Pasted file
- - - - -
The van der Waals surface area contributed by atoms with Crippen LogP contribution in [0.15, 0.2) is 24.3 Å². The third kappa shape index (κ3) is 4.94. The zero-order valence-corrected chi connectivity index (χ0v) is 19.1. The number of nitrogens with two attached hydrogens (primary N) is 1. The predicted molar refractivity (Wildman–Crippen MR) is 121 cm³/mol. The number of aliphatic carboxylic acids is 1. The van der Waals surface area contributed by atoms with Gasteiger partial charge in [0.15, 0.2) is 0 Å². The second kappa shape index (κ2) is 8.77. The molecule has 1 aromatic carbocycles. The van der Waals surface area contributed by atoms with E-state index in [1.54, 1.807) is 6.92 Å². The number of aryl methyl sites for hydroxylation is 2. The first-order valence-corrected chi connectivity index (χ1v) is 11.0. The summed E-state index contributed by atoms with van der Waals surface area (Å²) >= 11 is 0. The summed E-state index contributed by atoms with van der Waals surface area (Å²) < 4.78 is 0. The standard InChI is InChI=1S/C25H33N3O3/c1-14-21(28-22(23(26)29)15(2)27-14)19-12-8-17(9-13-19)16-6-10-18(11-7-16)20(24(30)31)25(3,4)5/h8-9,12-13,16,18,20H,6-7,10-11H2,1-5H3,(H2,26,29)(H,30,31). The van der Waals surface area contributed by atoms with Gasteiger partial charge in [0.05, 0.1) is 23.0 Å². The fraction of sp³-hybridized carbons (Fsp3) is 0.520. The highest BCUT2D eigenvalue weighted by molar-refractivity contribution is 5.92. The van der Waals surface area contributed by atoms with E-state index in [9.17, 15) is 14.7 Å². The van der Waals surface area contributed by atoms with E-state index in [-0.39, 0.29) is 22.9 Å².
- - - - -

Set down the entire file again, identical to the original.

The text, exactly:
The van der Waals surface area contributed by atoms with Crippen LogP contribution in [0.15, 0.2) is 24.3 Å². The third kappa shape index (κ3) is 4.94. The zero-order valence-corrected chi connectivity index (χ0v) is 19.1. The number of nitrogens with two attached hydrogens (primary N) is 1. The predicted molar refractivity (Wildman–Crippen MR) is 121 cm³/mol. The number of aliphatic carboxylic acids is 1. The van der Waals surface area contributed by atoms with Gasteiger partial charge in [0.15, 0.2) is 0 Å². The second kappa shape index (κ2) is 8.77. The molecule has 1 aromatic carbocycles. The van der Waals surface area contributed by atoms with E-state index in [1.54, 1.807) is 6.92 Å². The number of aryl methyl sites for hydroxylation is 2. The first-order valence-corrected chi connectivity index (χ1v) is 11.0. The summed E-state index contributed by atoms with van der Waals surface area (Å²) >= 11 is 0. The summed E-state index contributed by atoms with van der Waals surface area (Å²) < 4.78 is 0. The standard InChI is InChI=1S/C25H33N3O3/c1-14-21(28-22(23(26)29)15(2)27-14)19-12-8-17(9-13-19)16-6-10-18(11-7-16)20(24(30)31)25(3,4)5/h8-9,12-13,16,18,20H,6-7,10-11H2,1-5H3,(H2,26,29)(H,30,31). The van der Waals surface area contributed by atoms with Gasteiger partial charge in [0.05, 0.1) is 23.0 Å². The fraction of sp³-hybridized carbons (Fsp3) is 0.520. The highest BCUT2D eigenvalue weighted by molar-refractivity contribution is 5.92. The van der Waals surface area contributed by atoms with E-state index in [9.17, 15) is 14.7 Å². The van der Waals surface area contributed by atoms with E-state index in [-0.39, 0.29) is 22.9 Å².